Doctors often recommend walking as the safest form of aerobic exercise for pregnant women. Women who are habitual walkers are usually urged to continue walking during their pregnancy. Those who have been sedentary are often advised to start a walking program.
And those who are accustomed to running may be advised to switch to walking during their pregnancy, to avoid excessive fatigue, breathlessness, and additional stress on the bones and joints. (Hormonal changes in pregnancy tend to loosen ligaments all over the body in preparation for childbirth. As a result, the joints become more susceptible to injury.)
While weight reduction should not be attempted during pregnancy, walking can help to prevent excessive weight gain. By increasing circulation, walking can also help guard against the development of varicose veins and edema (swelling in the legs and ankles). And walking may help alleviate the sway-backed posture (called lordosis) that pregnant women can sometimes develop.
With her doctor's okay, a new mother can resume her walking routine within a few days after delivery.
One of the biggest problems with strenuous, fitness-boosting exercise is the risk of injury. Although the injury itself may heal in a fairly short time, the damage it does to your motivation and enthusiasm can be longlasting. Fortunately, a walking program can help you increase your fitness with a relatively small risk of injury.
By definition, walking means keeping one foot on the ground at all times. Therefore, compared to jogging, which involves a free-flight phase, walking poses much less danger of falling. And according to Kevin Campbell, Ph.D., a staff scientist at the Cleveland Clinic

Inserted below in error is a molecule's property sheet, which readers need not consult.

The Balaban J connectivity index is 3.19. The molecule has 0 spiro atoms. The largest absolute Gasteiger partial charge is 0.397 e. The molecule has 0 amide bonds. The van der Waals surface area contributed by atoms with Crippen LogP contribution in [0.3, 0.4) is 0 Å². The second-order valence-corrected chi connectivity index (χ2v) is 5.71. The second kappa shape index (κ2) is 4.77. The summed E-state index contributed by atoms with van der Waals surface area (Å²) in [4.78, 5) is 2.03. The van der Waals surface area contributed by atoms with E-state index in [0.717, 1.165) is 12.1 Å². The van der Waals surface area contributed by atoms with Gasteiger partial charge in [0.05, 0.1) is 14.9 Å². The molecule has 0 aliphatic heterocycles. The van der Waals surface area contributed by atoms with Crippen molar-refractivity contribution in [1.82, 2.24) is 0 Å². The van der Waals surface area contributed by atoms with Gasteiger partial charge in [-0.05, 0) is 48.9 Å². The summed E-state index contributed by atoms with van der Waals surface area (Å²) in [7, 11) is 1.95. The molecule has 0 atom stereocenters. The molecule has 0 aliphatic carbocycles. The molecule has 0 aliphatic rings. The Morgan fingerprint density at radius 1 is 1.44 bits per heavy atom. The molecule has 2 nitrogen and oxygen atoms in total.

Foundation, during walking, each foot hits the ground with a force of only one-and-a-quarter times the weight of the body. In contrast, each running stride lands with a force of up to four times the body weight.
Such high forces on the feet carry stress up the body to the ankle, knee, and hip joints. One study used an artificial hip implant to measure the internal pressure placed on the hip joints during exercise. The stress associated with jogging was one-and-a-half times greater than that found with walking.
This explains why so many runners suffer injuries to these joints. In contrast, the lack of these injuries is considered one main reason why walkers are better able to stick with their exercise programs.
In the 1980s, Dr. Pollock discovered that 22 70-year-old people were able to gradually work up to a program of brisk walking with no adverse consequences to either their hearts or their joints. However, when 18 of the subjects then graduated to a program of jogging and jog/walking, 60 percent of them suffered significant injuries. "It was not a cardiovascular limitation, but an orthopedic problem," he stresses.
A regular walking program may even help older adults avoid injury -- by keeping them on their feet. For adults over 70 years old, the incidence of injury linked to falls is higher than for any other age group. The neuromuscular changes that occur in aging tend to disturb the sense of balance, which in turn raises the risk of falling and of injury. (Other factors, including medication and osteoporosis, also play a role in the high incidence of injury.)
However, participation in a walking program has been shown to improve balance, thereby reducing the risk of falling among older adults.
A well-designed walking program can help anyone achieve higher levels of fitness. Walking can help improve body composition by increasing your body's ratio of muscle to fat. It can help you boost your endurance and increase the strength of the muscles in your lower body. A walking program that includes plenty of stretching exercises can help you maintain flexibility.
And, perhaps most importantly, walking can help you increase your aerobic capacity and build a better heart.
To learn more about walking, see:
Peggy Norwood Keating, MA, Contributing consultant
Rebecca Hughes, Contributing writer